Kit Siang to meet cops over allegedly provocative statements


PETALING JAYA: DAP veteran Tan Sri Lim Kit Siang, who was accused of making provocative statements, will be meeting the police in the next few days to clarify the matter.

In a statement issued by Lim on Monday (Dec 11), he said he would meet the police on his remarks made to Malaysian students in Manchester at the end of last month, where he was accused of saying that the Malaysian Constitution provides that a non-Malay can become prime minister.

"There was no such intention," he said in his statement.

Explaining further, Lim said the Malaysian Constitution is a non-provocative document, the basis on which Malaysian unity must be founded.

"I believe one way for Umno to establish its relevance to the Malay race and the Malaysian nation is to return to original nation-building principles as championed by the first three prime ministers of Malaysia, who were also Umno Presidents - Tunku Abdul Rahman (Putra al-Haj), Tun (Abdul) Razak and Tun Hussein (Onn).

"I believe that Tunku Abdul Rahman, Tun Razak and Tun Hussein were not being provocative when they supported and provided in the Malayan and later the Malaysian Constitution that a non-Malay could become prime minister.

"I agree with commentators that at present, the statement is not a 'statement of reality'," he said.

Lim said in Manchester, he had taken examples of the United States to compare with Malaysia and affirmed that his statements were not provocative.

"This is why I said In Manchester. In the United States, it took 230 years for a Black American to become the President of the United States.

"I hope that Malaysia will not take 230 years for a non-Malay to become prime minister, but in the next 100 years, I do not expect this to happen.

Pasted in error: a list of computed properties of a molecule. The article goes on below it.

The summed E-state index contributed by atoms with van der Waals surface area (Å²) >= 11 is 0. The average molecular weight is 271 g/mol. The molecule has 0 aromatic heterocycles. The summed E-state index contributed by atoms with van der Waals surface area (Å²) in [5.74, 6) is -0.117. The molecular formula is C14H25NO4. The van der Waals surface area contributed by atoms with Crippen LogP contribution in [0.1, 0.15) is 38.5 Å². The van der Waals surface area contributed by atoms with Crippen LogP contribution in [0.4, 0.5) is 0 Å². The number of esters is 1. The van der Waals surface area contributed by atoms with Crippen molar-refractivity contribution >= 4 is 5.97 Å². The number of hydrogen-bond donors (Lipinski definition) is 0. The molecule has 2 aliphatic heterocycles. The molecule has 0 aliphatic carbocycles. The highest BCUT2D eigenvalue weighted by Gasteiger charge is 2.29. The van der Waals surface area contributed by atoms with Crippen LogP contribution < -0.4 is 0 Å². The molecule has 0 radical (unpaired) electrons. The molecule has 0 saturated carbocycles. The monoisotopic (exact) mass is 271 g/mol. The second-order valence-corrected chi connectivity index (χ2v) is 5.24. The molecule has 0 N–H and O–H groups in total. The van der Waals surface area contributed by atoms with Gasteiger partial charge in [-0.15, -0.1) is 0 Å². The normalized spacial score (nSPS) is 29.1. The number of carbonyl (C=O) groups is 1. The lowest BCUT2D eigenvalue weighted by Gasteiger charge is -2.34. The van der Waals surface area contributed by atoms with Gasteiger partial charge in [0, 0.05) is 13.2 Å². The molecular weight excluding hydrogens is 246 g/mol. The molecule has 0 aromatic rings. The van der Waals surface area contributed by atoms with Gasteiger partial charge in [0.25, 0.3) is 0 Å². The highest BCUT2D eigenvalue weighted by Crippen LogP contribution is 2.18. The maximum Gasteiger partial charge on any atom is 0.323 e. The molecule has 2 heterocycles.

Lim added that he was accused of wanting to be prime minister of Malaysia.

"This thought never entered my mind because under the present circumstances, it is not possible.

"We must have a situation where the majority of Malaysians, whether Malays, Chinese, Indians, Kadazans or Dayaks, dream the Malaysian Dream and not a mono-ethnic dream.

"Why was it possible to provide in 1957 in the Malayan Constitution, and later in 1963, in the Malaysian Constitution, that a non-Malay could become prime minister and not be regarded as 'provocative', but six decades later, it is 'provocative' to explain what is in the Constitution?

"Was it wrong to say that the Malaysian Constitution, the Rukun Negara and Vision 2020 with its nine strategic challenges provide for a multi-ethnic, multi-religious and multi-cultural Malaysian Dream and not a mono-ethnic dream?

"No race or religion in Malaysia is facing an existential threat or extinction," he added.

Lim said as the Sultan of Selangor said in a recent interview, Malaysia is a melting pot of various cultures that has been preserved since Independence, and that the country must continue to defend its multi-cultural values and background, which remains one of the strengths that unite the country.

"The Sultan of Selangor said there are no pendatang in Malaysia as the Malay Rulers have accepted all, including the non-Malays, as citizens.

"Malaysia has the qualifications to be a role model to the world so let us all work for our country to rise up again as a world-class nation," he said.

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Lim Kit Siang , Politics , Constitution , Police , Clarify

   

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